Progress Software Kicks It Up A Notch

May 18, 2011 No Comments

SOURCE:  The Virtual Circle

Progress Software has always been a little larger that it looked. Founded around 30 years ago, it was one of the early 4GL/database companies and one of the few that made a life for itself as software moved from mainframe/minicomputer deployments to the client server world and then to n-tier browser-based architectures. Progress Software both survived and thrived. This was achieved mainly  by virtue of good engineering and a dedication to the ISV market.

The Big Footprint

In  the 1990s Progress became the gorilla of the ISV market for ISVs building business applications. It has and still has many thousands of ISVs as customers, all of whom provide regular revenues to Progress. Down there in the SMB market the ISV is often the gate-keeper of  the small business IT budget. The SMBs may not have huge IT budgets, but the dominant ISV in an account will normally determine where that money goes. Given Progress’s business model, (run time license fees) those ISVs never passed huge sums on to Progress, but collectively they controlled a huge IT spend over which Progress had a good deal of influence. For that reason Progress has always been a little bigger than it looked.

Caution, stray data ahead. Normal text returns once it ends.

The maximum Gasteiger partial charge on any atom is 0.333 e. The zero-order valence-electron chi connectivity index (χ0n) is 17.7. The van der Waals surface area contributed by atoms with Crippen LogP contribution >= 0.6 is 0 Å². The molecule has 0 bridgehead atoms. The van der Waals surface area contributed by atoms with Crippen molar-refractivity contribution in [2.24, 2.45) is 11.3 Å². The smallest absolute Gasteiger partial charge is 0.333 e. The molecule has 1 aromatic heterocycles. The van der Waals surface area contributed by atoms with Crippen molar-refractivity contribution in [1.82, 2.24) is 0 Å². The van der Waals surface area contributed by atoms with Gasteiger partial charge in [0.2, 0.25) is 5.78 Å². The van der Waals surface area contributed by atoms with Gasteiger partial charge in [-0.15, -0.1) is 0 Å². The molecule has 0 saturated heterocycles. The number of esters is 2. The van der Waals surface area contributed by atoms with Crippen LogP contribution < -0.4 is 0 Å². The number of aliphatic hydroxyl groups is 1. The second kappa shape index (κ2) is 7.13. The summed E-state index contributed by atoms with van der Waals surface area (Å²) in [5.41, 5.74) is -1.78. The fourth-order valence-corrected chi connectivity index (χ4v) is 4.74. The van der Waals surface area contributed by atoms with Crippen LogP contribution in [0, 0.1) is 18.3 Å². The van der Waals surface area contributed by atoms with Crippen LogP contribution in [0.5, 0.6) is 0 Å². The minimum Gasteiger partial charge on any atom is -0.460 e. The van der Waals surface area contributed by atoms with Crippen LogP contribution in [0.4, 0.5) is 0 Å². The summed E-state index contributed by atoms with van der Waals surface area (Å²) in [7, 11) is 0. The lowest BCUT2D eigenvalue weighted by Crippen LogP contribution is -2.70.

As  that pre-millenium decade progressed, more and more ISVs emigrated from other failing 4GL vendors and moved to Progress and that migration continues even now. As far as we’re aware, the only other vendor with a bigger piece of the ISV market is Microsoft.

The Next Decade

Progress was always a platform company, in the sense that it provided a complete development platform – but that platform was targeted at the SMB market. In the past 10 years Progress has gradually changed direction and through a series of acquisitions, coupled with internal development projects, it has built what I think of as a “2 layer enterprise platform.”

In 2000 (over 10 years ago) they launched Sonic which actually defined the concept of an Enterprise Service Broker (ESB) – the idea being to have a software component that managed inter-program messaging throughout all or part of the corporate network.

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